Service here is friendly but it’s not the quickest. The food comes out reasonably fast, but each time I’ve gone there has only been one waiter who’s been run off his feet a bit. He ushers the food out quickly when he has it but he seems to spend a good amount of his time in the kitchen and less time greeting new arrivals with a menu. I usually just grab a menu off of the counter when I walk in so I can be ready with my order when he makes his way over to me.

Fat Mama's Kitchen

Their selection of drinks is pretty good with iced tea (Rwf 800) and coffee (Rwf 1,200) along with milkshakes including a blackcurrent shake (Rwf 1,500) which is something I haven’t seen anywhere else in Kigali. They have plain (Rwf 800) and mango lassis (Rwf 1,000) which or both a steal at those prices for a pretty large glass of goodness.

Fat Mama’s aren’t on Jumia Food but they’ll deliver with their own transport and will charge depending on distance. Just give them a call. They’ll also prepare food for parties. Also extremely important… they were playing The Cranberries when I was there so huge bonus points for that. Any restaurant with their music taste stuck in the 90’s like me will always have a special place in my heart.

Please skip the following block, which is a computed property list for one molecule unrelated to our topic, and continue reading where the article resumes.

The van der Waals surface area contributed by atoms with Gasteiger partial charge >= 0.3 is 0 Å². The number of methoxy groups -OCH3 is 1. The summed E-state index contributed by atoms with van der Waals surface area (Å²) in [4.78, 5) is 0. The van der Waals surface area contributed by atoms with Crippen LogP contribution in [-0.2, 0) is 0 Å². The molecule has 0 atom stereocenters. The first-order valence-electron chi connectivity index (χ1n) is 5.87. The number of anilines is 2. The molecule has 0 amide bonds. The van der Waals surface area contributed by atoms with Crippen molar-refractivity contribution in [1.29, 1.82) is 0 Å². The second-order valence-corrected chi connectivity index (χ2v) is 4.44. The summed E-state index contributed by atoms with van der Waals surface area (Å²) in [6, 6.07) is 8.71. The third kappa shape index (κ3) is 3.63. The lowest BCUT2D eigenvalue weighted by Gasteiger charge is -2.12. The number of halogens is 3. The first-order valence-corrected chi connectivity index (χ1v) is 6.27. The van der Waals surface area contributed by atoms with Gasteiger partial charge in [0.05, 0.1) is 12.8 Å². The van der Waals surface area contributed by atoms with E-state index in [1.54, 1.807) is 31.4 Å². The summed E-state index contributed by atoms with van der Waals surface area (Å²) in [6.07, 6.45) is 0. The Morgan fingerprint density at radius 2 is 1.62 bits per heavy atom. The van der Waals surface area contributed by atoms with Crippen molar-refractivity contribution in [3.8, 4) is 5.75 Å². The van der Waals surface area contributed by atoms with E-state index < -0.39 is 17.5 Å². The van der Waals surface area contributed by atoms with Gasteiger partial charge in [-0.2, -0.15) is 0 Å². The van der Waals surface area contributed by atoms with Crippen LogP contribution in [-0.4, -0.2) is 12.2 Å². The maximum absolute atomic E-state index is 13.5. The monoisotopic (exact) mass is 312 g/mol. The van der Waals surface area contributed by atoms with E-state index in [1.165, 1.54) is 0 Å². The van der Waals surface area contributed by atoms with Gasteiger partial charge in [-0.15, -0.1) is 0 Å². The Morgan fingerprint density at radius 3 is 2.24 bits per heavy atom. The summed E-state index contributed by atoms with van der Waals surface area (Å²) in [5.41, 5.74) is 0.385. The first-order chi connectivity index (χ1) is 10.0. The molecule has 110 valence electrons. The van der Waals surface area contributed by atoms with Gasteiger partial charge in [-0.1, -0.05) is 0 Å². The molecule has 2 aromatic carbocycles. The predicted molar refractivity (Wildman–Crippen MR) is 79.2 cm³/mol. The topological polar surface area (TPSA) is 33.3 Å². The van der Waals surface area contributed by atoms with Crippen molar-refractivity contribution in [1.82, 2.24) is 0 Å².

Though I am a die hard fan of Zaaffran and my allegiances lie with them, I do have to admit that Fat Mama’s beats them (and any other Indian place) on value. Their papri chaat and samosa chaat are two of my favourite dishes in Kigali and it’s impossible to find anything better value than those. Even better… if you’re a vegetarian there’s no need to worry about meat sneaking into any of your dishes by accident here… so that’s a bonus!

I’m a big fan of this place. Give it a try and let us all know what you think in the comments below!

Hours: Monday to Saturday, 8am – 8pm, Closed Sunday
Phone: 0789 538 932 / 0736 416 032

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About Kirsty

A Canadian who left in 2001 to wander around the world in search of sun, beautiful views and goat brochettes. Found Kigali in July 2010 and it seems like the perfect fit. I expect to be here until I get kicked out for defiantly walking on the grass while wearing flip flops.